The Yangon Danyingon fruit, vegetable and flower wholesale market jointly constructed and implemented by Yangon City Development Committee and Myanmar Agro Exchange Public Limited (MAEX) will officially open on 1 January, after a soft opening on 26 December.
In the Yangon Danyingon market there are three buildings for wholesale fruit, wholesale vegetable and kitchen goods, and a ground market for farmers’ retail sales. More buildings are planned.
The market will be opened 24 hours a day starting on 1 January. The following is the excerpts of the interview with MAEX Company CEO U Aung Gyi on completion of the market project, the status of shops being opened and services provided.
Q. Let us know about the implementation of the market project.
A. The market came into being in December 2014, when the Yangon Region government invited tenders for construction of an upscale fruits, vegetable and flower wholesale market on 85 acres of land in Danyingon that includes a vegetable market. Our company submitted a tender under the name of Dagon International.
In March 2015, Yangon Region government granted permission to our company to construct the upscale market. According to the tender rules, the tender winning company is to form a public company, so Dagon International put up a 45 per cent share and formed MAEX public company. When it was formed there were 11 shareholders.
Now there are 2,274 shareholders with more than Ks22 billion shares of capital. This market is built with an aim to sell vegetables, fruits, flowers and other food products wholesale. It is the biggest market in Myanmar.
Q. What products will be sold in the market? Explain about the completion status of the market, too.
A. There’ll be eight buildings in the market. Building 1 is a fruit wholesale market. Building 2 is a vegetable, flower and kitchen product wholesale market. Building 3 is a retail market for vegetable, flower and fruit farmers.
Building 4 is a wholesale market for seasonal products. In addition to this, later, there’ll be a tender hall where tender system will be practiced. Building 5 is a two-story building where food stalls and shops will be located. Building 6 will sell ready-to-eat fish, meat, fish/prawn paste, dried fish and dried (preserved) food and it is also a two-story building. In Building 7 and 8, there will be medium-sized trading houses with cold storages, big trading houses that are two-rooms, three storey and four storey, as well as 200 trading houses. In addition to these, there’ll be a hypermarket and an eight-storey motel as well as a lubricant shop. The market is aimed toward international export and there’ll be three cold storages for packed products.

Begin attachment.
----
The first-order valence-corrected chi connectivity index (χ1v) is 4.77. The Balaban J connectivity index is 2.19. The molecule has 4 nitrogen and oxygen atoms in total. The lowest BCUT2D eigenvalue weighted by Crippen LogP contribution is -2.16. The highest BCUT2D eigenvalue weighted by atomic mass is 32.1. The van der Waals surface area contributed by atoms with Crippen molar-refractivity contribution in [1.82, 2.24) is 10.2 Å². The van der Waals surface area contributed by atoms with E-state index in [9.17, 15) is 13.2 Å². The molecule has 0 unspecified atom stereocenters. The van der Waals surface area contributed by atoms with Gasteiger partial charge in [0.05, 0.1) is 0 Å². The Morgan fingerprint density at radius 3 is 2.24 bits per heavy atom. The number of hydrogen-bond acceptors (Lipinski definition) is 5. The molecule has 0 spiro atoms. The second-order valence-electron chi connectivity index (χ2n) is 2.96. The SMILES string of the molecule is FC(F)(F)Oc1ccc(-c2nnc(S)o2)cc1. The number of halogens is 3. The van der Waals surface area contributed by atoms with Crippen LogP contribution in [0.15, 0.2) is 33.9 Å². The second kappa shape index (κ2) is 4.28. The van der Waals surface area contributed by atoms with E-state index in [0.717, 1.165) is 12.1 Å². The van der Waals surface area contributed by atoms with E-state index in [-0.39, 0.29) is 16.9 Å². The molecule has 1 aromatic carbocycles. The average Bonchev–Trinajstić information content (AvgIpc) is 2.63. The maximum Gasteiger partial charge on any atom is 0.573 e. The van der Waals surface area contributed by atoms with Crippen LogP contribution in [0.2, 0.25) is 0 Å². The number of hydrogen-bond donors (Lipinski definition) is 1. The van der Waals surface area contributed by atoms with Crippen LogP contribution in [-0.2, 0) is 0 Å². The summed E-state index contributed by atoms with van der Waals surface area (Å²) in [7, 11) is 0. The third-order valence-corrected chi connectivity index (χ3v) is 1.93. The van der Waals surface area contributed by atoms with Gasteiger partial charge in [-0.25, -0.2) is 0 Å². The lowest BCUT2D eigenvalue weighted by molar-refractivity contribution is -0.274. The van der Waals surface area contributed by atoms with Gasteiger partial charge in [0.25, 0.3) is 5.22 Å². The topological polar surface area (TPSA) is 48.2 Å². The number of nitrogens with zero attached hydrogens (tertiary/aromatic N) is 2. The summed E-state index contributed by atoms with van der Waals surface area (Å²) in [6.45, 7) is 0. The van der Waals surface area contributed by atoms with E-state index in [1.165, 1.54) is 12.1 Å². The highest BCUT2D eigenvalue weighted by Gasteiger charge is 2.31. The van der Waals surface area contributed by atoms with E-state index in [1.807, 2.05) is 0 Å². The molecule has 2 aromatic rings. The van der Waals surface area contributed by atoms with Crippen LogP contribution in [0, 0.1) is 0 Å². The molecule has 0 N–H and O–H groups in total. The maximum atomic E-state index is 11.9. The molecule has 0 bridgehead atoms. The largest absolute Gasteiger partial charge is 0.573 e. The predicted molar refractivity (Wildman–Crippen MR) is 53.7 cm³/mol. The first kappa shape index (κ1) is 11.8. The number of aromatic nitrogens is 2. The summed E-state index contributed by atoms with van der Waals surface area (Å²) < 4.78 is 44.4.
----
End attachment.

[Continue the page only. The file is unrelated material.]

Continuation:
For phase-1, three buildings were completed. A soft opening was made on 26 December. The completed buildings are building 1 for fruit wholesale, building 2 for vegetable, flower and kitchen product wholesale and building 3 for retail sales of vegetable, flower and fruit farmers. Retailers of vegetable, flower and fruit can also be sold in building 3. Building 1 and 2 will each have 1,120 shops measuring 5×11 ft. and 5×13 ft. In building 3, there are 3,360 5×5 ft. and 5×8 ft. shops. A total of 5,600 shops have been completed.
Q. What is the status of shop rentals in the completed building and when will the market project be completed?
A. Of the 5,600 completed shops, 2,000 shops were set aside temporarily for shop owners in the former vegetable market, according to the agreement. The remaining shops will be rented to outsiders. 2,500 shops were already rented out to those who applied for it and these were permitted to start selling in 26 December. All the shops will be opened on 1 January 2018 and most shops are ready. The market project is expected to be completed around the end of 2019. As implementation of Phase 1.1, a seasonal products two-storey building, medium-sized trading houses with cold storages, dried and ready-to-consume market buildings are under construction. Building 4, a seasonal products wholesale market, will be completed within a month.
Q. This market is aimed for products from which regions? What are the arrangements made for the convenience of buyers from afar?
A. Foodstuff from Shan State and foodstuff known as Bama products that originate in Nay Pyi Taw, Kyaukse, Lewe, Pyi, Thekon, Hmawbi, Taikkyi and foodstuff from Ayeyawady Region will be sold. There is a modern waste collection system and a 24-hour security system. There’ll be parking spaces around the buildings so that products brought and sold can be easily discharged and loaded. There is a parking lot where more than 2,000 vehicles can park. Concrete roads are laid around and in the market. Retail farmers can
discharge their products easily right into the market so that the labour charges are reduced. Foods put on sale will be checked to ensure that it is safe for consumption. Required technical support will be provided to the producers. As there are trading houses in the market, sellers will also be able to get good prices for
their products. In the future, there’ll be cold storages and the main aim is for exporters. By doing this, our country will have more opportunity to export vegetable, fruits and foodstuff gradually.
By Zaw Gyi (Panita)
Photo: Pe Zaw